Local and state officials Monday afternoon celebrated the completion of the Mission Avenue Interchange at Highway 99 more than eight months ahead of schedule and said the project is a sign of better things to come transportation-wise.
At Monday's ceremonial ribbon-cutting, Caltrans Director Will Kempton praised the $73.3 million interchange that ultimately could lead to shopping centers and possibly a Wal-Mart distribution center and the Campus Parkway leading to the UC Merced campus.
"It is going to be fun to drive the Highway 99 corridor again," Kempton said. "This job (interchange) generated 1,000 jobs for the Merced region. Our transportation bureaucracy (Caltrans) has become a mobility company."
Despite a state budget deficit in the billions, Kempton said thanks to Gov. Arnold Schwarzenegger, the state Legislature and voters' passage of Proposition 1B in November 2006, the state's transportation system is doing fine.
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Proposition 1B will mean $1 billion in highway improvements over the next five years. Ultimately $6 billion will be spent over the next 20 years making Highway 99 a full-service, six-lane freeway from Sacramento to Bakersfield.
Highway 99 is a $17 billion piece of the state's economy, a major arterial through the heart of the state's agricultural region, Kempton said.
Jesse Brown, executive director of the Merced County Association of Governments, said conversion of all of Highway 99 to six lanes through the county will happen incrementally. He cautioned local officials must continue pressing the state to see that this happens.
Within 24 to 30 months, bids should be sought to make Highway 99 six lanes instead of four from south of Merced to the Madera County line. That project could cost $260 million, Brown estimated.
Merced County Supervisor Kathleen Crookham, whose District 2 includes the Mission Interchange, said the highway improvements will have a tremendous impact on the area and provide an opportunity for economic growth when the interchange is further developed.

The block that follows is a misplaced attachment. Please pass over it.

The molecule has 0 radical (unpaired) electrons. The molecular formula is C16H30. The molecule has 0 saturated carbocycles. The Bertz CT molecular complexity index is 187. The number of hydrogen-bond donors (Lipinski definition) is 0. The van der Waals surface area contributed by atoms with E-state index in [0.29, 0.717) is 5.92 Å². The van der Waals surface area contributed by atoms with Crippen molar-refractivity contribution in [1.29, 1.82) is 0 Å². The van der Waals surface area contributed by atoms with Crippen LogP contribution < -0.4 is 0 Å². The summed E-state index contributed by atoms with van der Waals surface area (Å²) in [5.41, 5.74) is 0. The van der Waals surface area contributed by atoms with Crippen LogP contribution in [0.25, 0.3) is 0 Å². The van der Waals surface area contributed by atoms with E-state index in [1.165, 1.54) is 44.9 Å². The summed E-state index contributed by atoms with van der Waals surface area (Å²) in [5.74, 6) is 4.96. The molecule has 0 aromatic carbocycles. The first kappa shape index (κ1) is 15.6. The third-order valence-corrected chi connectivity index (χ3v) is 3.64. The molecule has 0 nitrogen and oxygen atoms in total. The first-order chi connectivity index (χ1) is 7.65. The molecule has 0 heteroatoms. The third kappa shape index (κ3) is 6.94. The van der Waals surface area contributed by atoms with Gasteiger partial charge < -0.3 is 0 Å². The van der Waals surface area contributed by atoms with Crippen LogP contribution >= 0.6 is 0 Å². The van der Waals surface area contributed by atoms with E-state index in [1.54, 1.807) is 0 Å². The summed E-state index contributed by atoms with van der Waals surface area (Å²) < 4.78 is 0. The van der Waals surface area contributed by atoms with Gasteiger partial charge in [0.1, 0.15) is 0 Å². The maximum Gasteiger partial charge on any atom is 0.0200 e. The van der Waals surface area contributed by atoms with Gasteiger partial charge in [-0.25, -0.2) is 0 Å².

She said she can hardly wait for the next leg, when motorists will able to drive to the UC campus from the highway along the Campus Parkway. Completion of the interchange is a classic example of people working together to make things happen, Crookham said.
Ground was broken on the Mission Avenue project in December 2005; Granite Construction was the major contractor. Six grade crossings of the highway were eliminated by the highway upgrade.
The highway will be restriped for six lanes of travel in a two-mile distance between the Childs Avenue overcrossing and McHenry Road south of Merced.
A frontage road and new interchange at Mission Avenue were created with a crossing over the Union Pacific Railroad tracks to the west.
Merced County Supervisor John Pedrozo said he travels the new section every day and said the area is "making great strides."
Merced City Council member Bill Spriggs said Schwarzenegger's efforts need to be acknowledged, especially in tying transportation to jobs.
"Without infrastructure, you can't provide jobs," he said.
Kome Ajise, Caltrans' District 10 director in Stockton, said the new interchange is vital to Merced and will provide world class access to a world class research center at the university. He said the Mission Interchange will provide multiple levels of benefits and is money well-spent.
Associate Editor Doane Yawger can be reached at (209) 385-2485 or firstname.lastname@example.org.